Greenhorns and Greenwashing: An Interview with James Murray, Editor of Business Green Magazine

From energy efficiency to reuse, recycling and sustainability, green is an emotive issue. The subject is covered by the media and bloggers with differing levels of accuracy and relevance. RaceTalk took the opportunity to speak with James Murray, editor at Business Green.

James is one of the UK’s most respected specialists on green issues. Here, RaceTalk gets his insights:

RaceTalk: Hi James, many thanks for taking some time out to talk to us today. Have you been surprised by the growth in volume of communications on green issues?

James: Not really, it’s been one of the longest running but slowest burning issues of the last 10 years! I think the impact Al Gore made was a big kick-off point for the most recent movement – that’s almost two years ago now, so it’s taken quite a while for the majority of companies to get their houses in order.

RaceTalk: In terms of the volumes of PR communication on green issues – have you been seen a dramatic rise in that in the last 6-12 months?

James: Yeah, absolutely, that’s really come through. It took a year for companies to get their heads around green issues and decide whether they wanted to do something.

Now we’re moving into the second year and they are all trying to communicate and push the green message – it’s really taken off. However, while it’s approaching the mainstream, it’s still not completely mainstream and a large proportion of companies have yet to adopt a green strategy so the potential for it to expand is enormous.

RaceTalk: Given the rapid growth of green communications, how would you rank the quality?

James: It varies enormously. It depends on the maturity of the PRs and the companies they represent. What I will say is there’s an awful lot of rubbish out there – PRs just cobbling together a survey saying that: “businesses now care about green issues” or “90% of businesses are starting to worry about energy costs.” It’s so passé and it’s been done to death, but then at the same time you are getting a lot of organisations that have a good solid handle on how to adopt green practices and communicate them. These are the ones that have good stories to tell and products that actually meet green standards. Communication with these guys doesn’t come across as marketing fluff.

RaceTalk: Obviously, you are a specialist in this area and you know the issues inside out. How would you rank mainstream media’s coverage of green issues?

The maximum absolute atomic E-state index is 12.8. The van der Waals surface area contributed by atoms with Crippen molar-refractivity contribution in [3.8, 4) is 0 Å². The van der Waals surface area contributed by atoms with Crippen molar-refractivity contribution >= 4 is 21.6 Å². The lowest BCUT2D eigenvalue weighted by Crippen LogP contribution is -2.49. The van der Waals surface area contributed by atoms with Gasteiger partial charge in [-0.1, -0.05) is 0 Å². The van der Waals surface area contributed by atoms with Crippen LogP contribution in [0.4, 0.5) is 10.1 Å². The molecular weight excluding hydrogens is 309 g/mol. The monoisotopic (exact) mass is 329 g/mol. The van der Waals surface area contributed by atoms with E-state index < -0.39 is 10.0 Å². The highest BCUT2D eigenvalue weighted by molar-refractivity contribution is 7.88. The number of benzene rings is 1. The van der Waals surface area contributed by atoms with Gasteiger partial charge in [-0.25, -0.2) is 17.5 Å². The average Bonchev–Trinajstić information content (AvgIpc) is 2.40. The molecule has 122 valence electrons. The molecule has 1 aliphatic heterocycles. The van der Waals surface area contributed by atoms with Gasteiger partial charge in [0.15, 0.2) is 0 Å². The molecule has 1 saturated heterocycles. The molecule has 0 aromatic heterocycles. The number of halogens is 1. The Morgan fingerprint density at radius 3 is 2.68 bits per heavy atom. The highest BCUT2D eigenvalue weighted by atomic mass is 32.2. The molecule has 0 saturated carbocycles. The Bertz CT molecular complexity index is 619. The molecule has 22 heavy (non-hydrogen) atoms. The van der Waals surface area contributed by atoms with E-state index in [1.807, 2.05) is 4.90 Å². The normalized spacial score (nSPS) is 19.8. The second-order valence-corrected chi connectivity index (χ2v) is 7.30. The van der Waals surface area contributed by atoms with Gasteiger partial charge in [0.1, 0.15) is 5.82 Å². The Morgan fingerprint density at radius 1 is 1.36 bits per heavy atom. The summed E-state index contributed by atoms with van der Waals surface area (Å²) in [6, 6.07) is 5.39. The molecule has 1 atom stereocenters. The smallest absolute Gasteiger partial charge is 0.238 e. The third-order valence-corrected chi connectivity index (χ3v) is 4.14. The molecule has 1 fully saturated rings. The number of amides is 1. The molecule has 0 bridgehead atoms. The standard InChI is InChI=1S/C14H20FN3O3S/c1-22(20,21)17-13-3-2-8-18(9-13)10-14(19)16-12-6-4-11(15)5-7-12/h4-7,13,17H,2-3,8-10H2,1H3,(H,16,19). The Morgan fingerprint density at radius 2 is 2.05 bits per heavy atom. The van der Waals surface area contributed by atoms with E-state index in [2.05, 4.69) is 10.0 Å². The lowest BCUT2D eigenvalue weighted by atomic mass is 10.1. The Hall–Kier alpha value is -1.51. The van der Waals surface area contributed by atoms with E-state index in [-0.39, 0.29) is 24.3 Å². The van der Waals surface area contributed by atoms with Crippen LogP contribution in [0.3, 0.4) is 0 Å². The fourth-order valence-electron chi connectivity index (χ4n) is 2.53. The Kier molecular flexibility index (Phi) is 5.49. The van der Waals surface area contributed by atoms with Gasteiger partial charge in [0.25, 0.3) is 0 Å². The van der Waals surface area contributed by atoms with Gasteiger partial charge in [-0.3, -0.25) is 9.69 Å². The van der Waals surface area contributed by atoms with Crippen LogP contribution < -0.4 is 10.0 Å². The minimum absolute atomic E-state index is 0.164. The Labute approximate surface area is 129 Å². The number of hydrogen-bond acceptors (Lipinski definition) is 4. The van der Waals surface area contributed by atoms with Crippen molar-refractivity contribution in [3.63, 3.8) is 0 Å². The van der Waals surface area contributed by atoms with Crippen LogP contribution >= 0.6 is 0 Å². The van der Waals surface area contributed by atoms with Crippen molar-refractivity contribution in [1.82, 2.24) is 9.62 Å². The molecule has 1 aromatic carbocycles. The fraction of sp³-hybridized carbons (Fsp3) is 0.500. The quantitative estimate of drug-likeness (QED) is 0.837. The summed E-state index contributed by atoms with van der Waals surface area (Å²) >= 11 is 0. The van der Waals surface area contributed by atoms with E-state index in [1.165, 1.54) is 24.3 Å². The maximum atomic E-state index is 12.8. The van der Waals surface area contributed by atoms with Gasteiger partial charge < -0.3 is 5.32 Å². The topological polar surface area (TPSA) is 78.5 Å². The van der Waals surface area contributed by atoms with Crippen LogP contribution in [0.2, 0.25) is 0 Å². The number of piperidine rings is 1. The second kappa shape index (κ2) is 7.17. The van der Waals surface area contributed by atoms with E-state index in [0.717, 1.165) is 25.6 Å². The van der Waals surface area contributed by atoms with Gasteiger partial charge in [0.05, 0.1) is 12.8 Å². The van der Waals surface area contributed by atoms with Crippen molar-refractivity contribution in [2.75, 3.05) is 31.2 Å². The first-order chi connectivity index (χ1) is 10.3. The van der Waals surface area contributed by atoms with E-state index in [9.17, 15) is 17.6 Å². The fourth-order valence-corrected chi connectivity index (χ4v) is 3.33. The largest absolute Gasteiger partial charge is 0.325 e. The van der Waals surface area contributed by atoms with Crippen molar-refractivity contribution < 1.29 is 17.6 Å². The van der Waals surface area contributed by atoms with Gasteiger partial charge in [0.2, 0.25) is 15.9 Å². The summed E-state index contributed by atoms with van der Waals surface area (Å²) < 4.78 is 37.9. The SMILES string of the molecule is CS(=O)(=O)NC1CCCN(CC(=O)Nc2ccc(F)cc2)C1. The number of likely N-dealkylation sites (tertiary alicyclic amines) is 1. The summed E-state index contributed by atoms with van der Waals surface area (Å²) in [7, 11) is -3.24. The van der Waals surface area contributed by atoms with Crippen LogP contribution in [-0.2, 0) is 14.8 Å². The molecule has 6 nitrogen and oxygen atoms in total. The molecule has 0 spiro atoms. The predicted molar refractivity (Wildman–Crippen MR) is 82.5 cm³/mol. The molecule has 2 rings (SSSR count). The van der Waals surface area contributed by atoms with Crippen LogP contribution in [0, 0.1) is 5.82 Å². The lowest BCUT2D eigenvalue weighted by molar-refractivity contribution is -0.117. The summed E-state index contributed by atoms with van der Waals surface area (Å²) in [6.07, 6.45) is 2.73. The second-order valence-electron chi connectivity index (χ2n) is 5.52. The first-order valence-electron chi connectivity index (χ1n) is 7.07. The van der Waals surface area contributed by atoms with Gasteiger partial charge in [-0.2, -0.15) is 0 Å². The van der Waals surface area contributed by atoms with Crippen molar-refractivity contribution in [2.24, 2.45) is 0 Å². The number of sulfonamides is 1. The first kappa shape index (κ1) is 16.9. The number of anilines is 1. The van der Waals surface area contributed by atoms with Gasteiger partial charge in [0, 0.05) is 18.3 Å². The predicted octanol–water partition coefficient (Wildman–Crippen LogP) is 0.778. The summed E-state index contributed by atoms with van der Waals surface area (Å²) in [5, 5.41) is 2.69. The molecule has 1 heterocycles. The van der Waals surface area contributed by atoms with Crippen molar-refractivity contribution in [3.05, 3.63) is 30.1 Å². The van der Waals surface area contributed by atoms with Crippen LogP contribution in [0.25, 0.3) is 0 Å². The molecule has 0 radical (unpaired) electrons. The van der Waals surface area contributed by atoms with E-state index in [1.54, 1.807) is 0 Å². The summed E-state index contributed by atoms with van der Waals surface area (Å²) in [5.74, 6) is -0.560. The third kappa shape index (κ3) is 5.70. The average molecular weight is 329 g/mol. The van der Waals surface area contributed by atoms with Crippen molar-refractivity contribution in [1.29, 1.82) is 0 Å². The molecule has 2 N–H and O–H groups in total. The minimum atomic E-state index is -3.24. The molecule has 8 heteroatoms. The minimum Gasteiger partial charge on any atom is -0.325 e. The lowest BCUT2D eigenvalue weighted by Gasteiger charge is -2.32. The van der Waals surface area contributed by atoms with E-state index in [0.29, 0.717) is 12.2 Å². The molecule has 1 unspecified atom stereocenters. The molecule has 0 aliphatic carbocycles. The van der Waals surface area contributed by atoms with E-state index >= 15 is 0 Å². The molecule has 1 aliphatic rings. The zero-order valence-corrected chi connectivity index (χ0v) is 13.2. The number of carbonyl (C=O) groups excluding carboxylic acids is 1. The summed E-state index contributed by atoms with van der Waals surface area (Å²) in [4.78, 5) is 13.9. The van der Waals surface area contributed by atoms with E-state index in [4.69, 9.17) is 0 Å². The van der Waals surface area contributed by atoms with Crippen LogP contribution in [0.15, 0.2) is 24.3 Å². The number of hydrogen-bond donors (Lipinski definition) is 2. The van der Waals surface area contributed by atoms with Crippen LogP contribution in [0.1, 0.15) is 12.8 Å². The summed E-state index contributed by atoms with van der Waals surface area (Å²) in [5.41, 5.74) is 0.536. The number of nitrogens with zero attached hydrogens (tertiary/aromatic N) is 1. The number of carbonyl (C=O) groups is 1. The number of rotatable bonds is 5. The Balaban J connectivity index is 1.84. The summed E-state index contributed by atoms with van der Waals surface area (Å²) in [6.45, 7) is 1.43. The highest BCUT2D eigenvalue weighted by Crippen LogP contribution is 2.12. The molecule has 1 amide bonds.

James: From a business perspective that’s part of the reason we launched. The environmental coverage particularly across the mainstream media tends to lean towards ‘tree-hugging’. There is an assumption that all businesses are raping and pillaging the planet.

The business press meanwhile has struggled to get their collective heads round this whole new sphere. It’s there for them to worry about, but they haven’t really got in-depth understanding of environmental issues and legislation to be able to report on it adequately.

RaceTalk: Do you think procurement departments are updating their buying and due diligence approaches by incorporating environmental considerations?

James: Certainly. It’s slow progress but it is happening. All Government departments are legally obliged to do so and now more than ever, you can see multinationals doing it. In fact, a good example is Walmart. They’re actually dropping suppliers that don’t meet required standards now on the environment. On the technology side, HP has a big outreach programme to all it’s suppliers to try and train to improve environmental impact. The importance of the issue is gradually filtering through to mass business and consumer consciousness.

RaceTalk: Does any organisation stand out as excellent communicators in this field?

James: It’s a very difficult one. In terms of the big names it’s hard to fault companies like M&S and HSBC – they’re not perfect but they have communicated their initiatives well. Aside from the big boys, some of the younger, less ‘sophisticated’ companies like Ecotricity, Innocent smoothies have grown quickly from a solid environmentally conscious base – ultimately, they find it a lot easier to communicate because they don’t have skeletons in the closets.

The consumer technology industry is a mixed bag. Most are doing it quite well and the majority are open about the fact that they have got major issues within the industry.

One thing I will say is that there’s a large and growing element of Greenwashing going on. It must be tempting to say that the latest model is green when in fact, more often than not, the greenest thing is for users not to replace the previous product! There is also the tendency towards communicating the benefits of energy efficient devices, but at the same time a lot of nasty chemicals are inside the product or being used in the manufacturing process.

There has been a degree of honesty I think from the IT industry that they’ve got problems, and the level of R&D investments from the big members in improving energy efficient has been pretty impressive so I’m hopeful that in the next 5 years we really will see progress.

Ultimately, the question in the back of our minds is whether the tech companies back away from green issues and revert to pushing as much kit as possible, regardless of environmental concerns, or whether they are genuinely serious about this.

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